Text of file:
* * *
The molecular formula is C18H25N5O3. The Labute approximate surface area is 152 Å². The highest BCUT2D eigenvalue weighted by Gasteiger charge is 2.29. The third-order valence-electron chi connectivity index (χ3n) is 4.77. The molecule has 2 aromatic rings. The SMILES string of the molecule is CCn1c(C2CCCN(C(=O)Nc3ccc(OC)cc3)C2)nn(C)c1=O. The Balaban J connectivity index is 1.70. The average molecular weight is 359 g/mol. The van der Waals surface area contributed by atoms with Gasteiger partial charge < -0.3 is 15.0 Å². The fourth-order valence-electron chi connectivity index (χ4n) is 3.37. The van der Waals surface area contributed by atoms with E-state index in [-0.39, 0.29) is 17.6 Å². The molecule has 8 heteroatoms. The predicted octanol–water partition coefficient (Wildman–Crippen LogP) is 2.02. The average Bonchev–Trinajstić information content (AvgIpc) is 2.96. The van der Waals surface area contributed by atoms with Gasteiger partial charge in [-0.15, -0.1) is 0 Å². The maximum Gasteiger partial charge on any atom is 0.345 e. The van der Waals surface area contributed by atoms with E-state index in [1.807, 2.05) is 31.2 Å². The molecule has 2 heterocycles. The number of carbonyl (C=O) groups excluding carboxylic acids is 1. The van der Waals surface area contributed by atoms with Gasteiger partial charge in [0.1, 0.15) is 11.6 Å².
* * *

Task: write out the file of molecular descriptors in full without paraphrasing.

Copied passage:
The molecular formula is C18H25N5O3. The Labute approximate surface area is 152 Å². The highest BCUT2D eigenvalue weighted by Gasteiger charge is 2.29. The third-order valence-electron chi connectivity index (χ3n) is 4.77. The molecule has 2 aromatic rings. The SMILES string of the molecule is CCn1c(C2CCCN(C(=O)Nc3ccc(OC)cc3)C2)nn(C)c1=O. The Balaban J connectivity index is 1.70. The average molecular weight is 359 g/mol. The van der Waals surface area contributed by atoms with Gasteiger partial charge < -0.3 is 15.0 Å². The fourth-order valence-electron chi connectivity index (χ4n) is 3.37. The van der Waals surface area contributed by atoms with E-state index in [-0.39, 0.29) is 17.6 Å². The molecule has 8 heteroatoms. The predicted octanol–water partition coefficient (Wildman–Crippen LogP) is 2.02. The average Bonchev–Trinajstić information content (AvgIpc) is 2.96. The van der Waals surface area contributed by atoms with Gasteiger partial charge in [-0.15, -0.1) is 0 Å². The maximum Gasteiger partial charge on any atom is 0.345 e. The van der Waals surface area contributed by atoms with E-state index in [1.807, 2.05) is 31.2 Å². The molecule has 2 heterocycles. The number of carbonyl (C=O) groups excluding carboxylic acids is 1. The van der Waals surface area contributed by atoms with Gasteiger partial charge in [0.1, 0.15) is 11.6 Å².